From One November to the Next
It feels strange to sit down to write, which is always a sign that I’ve been away for too long. Over one month has passed since I last published a blog, and about six months have passed since I was last writing consistently.
One year has passed since I left DC last fall.
On October 30th, 2017, just after Halloweekend (yes, I use that term) and just before Halloween, I dragged my tearful ass into an Uber at 6:30 in the morning. I hugged my two housemates goodbye and hauled my two suitcases containing most of my worldly possessions into the trunk of the car. I cried quietly for a while until the unendingly kind driver asked if my friends and I were sisters, which just made me bawl. He handed me some tissues and put on Kendrick Lamar. I rested my chin on the door and morosely watched the rowhouses of DC fade into the fall scenery of suburban Virginia.
I have never felt more lost in my life than I did on that car ride to Dulles airport. In the span of two months, I’d changed as many major life plans. I quit my job. I put my room up for rent. I applied for a Spanish residency visa in seven furiously busy days and then wasn’t even sure if I’d use it. I spent my last week in the city, which I’d taken off work and planned to use to finish off my DC bucket list, wrapped in blankets on my couch with Thai takeout and Queen Sugar. No offense to the show (it’s brilliant) or drunken noodles (I will always love you), but it wasn’t exactly the triumphant farewell I had envisioned.
I was wracked with anxiety, even though I initiated almost all of these changes. I had made a grand plan to move back to Spain, the country that feels like my second home, and then found myself fantasizing about canceling my flight, begging my boss for my job back, and sheepishly telling everyone that it was one big mistake. Thankfully, my fear of missing out on new experiences and adventure is always ever so slightly greater than my fear of actually having those experiences and adventures, so on the plane I went. Plus, I was stopping at home in California for a little while. Even at age twenty-five, I really needed my mom.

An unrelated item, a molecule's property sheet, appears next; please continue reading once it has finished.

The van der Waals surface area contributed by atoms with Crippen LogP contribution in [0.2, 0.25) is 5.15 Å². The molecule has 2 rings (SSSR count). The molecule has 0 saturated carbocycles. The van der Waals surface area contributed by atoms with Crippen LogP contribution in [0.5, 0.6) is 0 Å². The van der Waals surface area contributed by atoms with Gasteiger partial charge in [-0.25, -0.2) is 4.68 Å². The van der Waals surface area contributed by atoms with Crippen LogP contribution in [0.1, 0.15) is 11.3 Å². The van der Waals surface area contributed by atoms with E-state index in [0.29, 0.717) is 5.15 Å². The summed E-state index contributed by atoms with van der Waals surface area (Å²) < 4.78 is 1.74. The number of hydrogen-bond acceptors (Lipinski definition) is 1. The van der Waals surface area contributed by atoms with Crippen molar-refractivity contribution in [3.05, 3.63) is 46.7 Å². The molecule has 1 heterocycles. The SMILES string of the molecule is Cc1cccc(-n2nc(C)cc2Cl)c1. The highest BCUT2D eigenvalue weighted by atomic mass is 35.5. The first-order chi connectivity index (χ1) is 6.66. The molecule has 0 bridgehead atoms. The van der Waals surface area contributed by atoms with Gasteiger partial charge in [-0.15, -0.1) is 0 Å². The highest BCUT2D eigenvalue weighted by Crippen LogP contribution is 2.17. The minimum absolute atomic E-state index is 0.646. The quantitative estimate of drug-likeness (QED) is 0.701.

My two months in California were restorative in ways I never could have imagined. I was still anxious quite often, but I felt myself relax in a deeper, more fundamental way than I had in years (except for, uh, when my family fled a wildfire). I took care of myself in ways I hadn’t in years. I finally allowed myself to process all the shifts that were happening within me. Whenever I lamented the upheaval in my life, my mother reminded me that I chose it. And that I chose that change for a reason.
If you’ve been reading my blog for a while, then you know about all the twists and turns my life has taken since I left DC a year ago—including when I surprised myself (and a lot of other people) by coming back here in July of this year. But for those who are just joining me in this strange little corner of the Internet, or those of you who got bored with my Eat-Pray-Love epiphanies, here is a list of things I have done since November 1, 2017:
Took a freelance writing course
Landed my first paid article
Evacuated one of the largest wildfires in California history
Got approved for a yearlong residency visa in Spain
Bought a one-way ticket to Madrid
Spent New Year’s in Madrid and tried to stuff twelve grapes in my mouth in twelve seconds